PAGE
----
Expectations on Sophomore Big Ten Stars Should Be TemperedPosted by Jonathan Batuello on October 29th, 2013
This year’s sophomore class in the Big Ten includes a number of players who will have huge roles on their respective teams. Some are stepping into roles involving greater expectations, such as Yogi Ferrell at Indiana and Glenn Robinson III at Michigan, due to players leaving for graduation or the NBA. Others have a good bit of talent returning around them, like in the cases of Gary Harris at Michigan State and AJ Hammons at Purdue, and they will try to meld their skills into the team concept as they help their teams compete. There’s a common assumption that freshman college basketball players will make a “jump” in their learning curves between their first and second years in a program, but there’s a lot of dispute over just what that jump actually entails.
How big of a jump can a team expect from players who already produced plenty as freshmen? The best way to analyze this would be to look at all Big Ten freshmen’s changes in their statistical profiles from their first to second years, but without going overboard with too much analysis on this, it makes just as much sense to review the all-Big Ten Freshman teams. As you can see below on the attached Excel sheet (click through to open the entire document), the devil is in the details. For freshmen who already substantially produced in their first collegiate year, the “jump” that we were expecting doesn’t really show up during their sophomore seasons.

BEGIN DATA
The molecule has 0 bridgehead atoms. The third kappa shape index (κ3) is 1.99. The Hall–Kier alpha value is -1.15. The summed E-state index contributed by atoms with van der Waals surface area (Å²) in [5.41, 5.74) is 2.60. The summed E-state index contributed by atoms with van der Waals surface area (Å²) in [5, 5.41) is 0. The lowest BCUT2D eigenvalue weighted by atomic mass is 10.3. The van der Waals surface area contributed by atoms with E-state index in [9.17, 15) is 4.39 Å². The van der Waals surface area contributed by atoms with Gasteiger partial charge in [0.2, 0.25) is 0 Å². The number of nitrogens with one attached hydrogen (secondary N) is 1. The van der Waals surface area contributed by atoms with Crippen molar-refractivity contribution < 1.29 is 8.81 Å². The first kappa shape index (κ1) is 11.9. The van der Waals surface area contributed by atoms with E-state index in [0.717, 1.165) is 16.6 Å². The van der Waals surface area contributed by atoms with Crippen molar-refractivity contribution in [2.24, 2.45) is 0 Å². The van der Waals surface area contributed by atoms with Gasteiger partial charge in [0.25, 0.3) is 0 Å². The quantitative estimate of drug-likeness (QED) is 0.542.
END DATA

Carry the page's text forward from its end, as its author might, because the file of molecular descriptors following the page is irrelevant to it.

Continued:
Increases in production are minimal from these players: an addition of less than one point per game, less than half an assist and less than a third of a rebound. In terms of shooting percentages, there is a notable decrease both overall and from the three-point line. For teams like Indiana and Michigan that are expecting big bumps from their returnees playing larger roles, these trends could be a sign of worry. In terms of points production, no single player had a greater than four-point per game increase and only four out of the 21 who stayed for their sophomore seasons saw an increase of more than two points per game.
Granted, the key trends from this analysis have limitations, specifically because these players were already high usage contributors — this group played virtually the same number of minutes in both seasons. So in that regard, it makes sense to see such minimal increases. Without considering all Big Ten freshmen as a whole data set, the analysis misses the likeliest players to make a big jump, as in the cases of those who didn’t perform well because the college game was too fast or strong or any number of reasons related to adjustment. Former Hoosier star Victor Oladipo is a great example of a player who significantly improved between his freshman and sophomore seasons.
At the same time, though, fans are expecting these super sophomores to be markedly improved and leading their teams this season. Yet, the data over the past five years shows that what we saw as freshmen from the most talented group of players is more than likely what you’ll also see as sophomores. So, while many expect to see huge upticks in production from these players, previous years have shown that there may not be much more room for them to grow. Most players who make an all-B1G Freshman team will see minimal increases in production, but expecting them to improve dramatically on a strong first season is setting them up for disappointment. The players may become better overall teammates and leaders and understand how to win games more effectively, but don’t expect to see much in the way of changes to their statistical bottom lines.